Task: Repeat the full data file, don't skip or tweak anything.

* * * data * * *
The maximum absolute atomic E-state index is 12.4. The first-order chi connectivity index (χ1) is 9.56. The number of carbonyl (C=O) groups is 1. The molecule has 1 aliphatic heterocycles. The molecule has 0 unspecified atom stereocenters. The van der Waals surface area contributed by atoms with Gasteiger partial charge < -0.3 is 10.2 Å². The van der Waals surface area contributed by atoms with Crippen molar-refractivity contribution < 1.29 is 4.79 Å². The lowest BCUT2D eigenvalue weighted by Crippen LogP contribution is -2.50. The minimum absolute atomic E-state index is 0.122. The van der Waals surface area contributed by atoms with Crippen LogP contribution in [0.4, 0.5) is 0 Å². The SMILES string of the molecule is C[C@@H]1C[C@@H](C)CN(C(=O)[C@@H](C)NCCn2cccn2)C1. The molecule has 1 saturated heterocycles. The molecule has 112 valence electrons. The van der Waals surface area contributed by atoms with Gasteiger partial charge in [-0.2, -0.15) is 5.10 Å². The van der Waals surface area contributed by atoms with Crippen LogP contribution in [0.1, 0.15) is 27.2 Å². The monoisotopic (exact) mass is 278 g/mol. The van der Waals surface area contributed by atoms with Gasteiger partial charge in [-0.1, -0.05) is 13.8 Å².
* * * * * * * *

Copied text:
The maximum absolute atomic E-state index is 12.4. The first-order chi connectivity index (χ1) is 9.56. The number of carbonyl (C=O) groups is 1. The molecule has 1 aliphatic heterocycles. The molecule has 0 unspecified atom stereocenters. The van der Waals surface area contributed by atoms with Gasteiger partial charge < -0.3 is 10.2 Å². The van der Waals surface area contributed by atoms with Crippen molar-refractivity contribution < 1.29 is 4.79 Å². The lowest BCUT2D eigenvalue weighted by Crippen LogP contribution is -2.50. The minimum absolute atomic E-state index is 0.122. The van der Waals surface area contributed by atoms with Crippen LogP contribution in [0.4, 0.5) is 0 Å². The SMILES string of the molecule is C[C@@H]1C[C@@H](C)CN(C(=O)[C@@H](C)NCCn2cccn2)C1. The molecule has 1 saturated heterocycles. The molecule has 112 valence electrons. The van der Waals surface area contributed by atoms with Gasteiger partial charge in [-0.2, -0.15) is 5.10 Å². The van der Waals surface area contributed by atoms with Crippen LogP contribution in [0.1, 0.15) is 27.2 Å². The monoisotopic (exact) mass is 278 g/mol. The van der Waals surface area contributed by atoms with Gasteiger partial charge in [-0.1, -0.05) is 13.8 Å².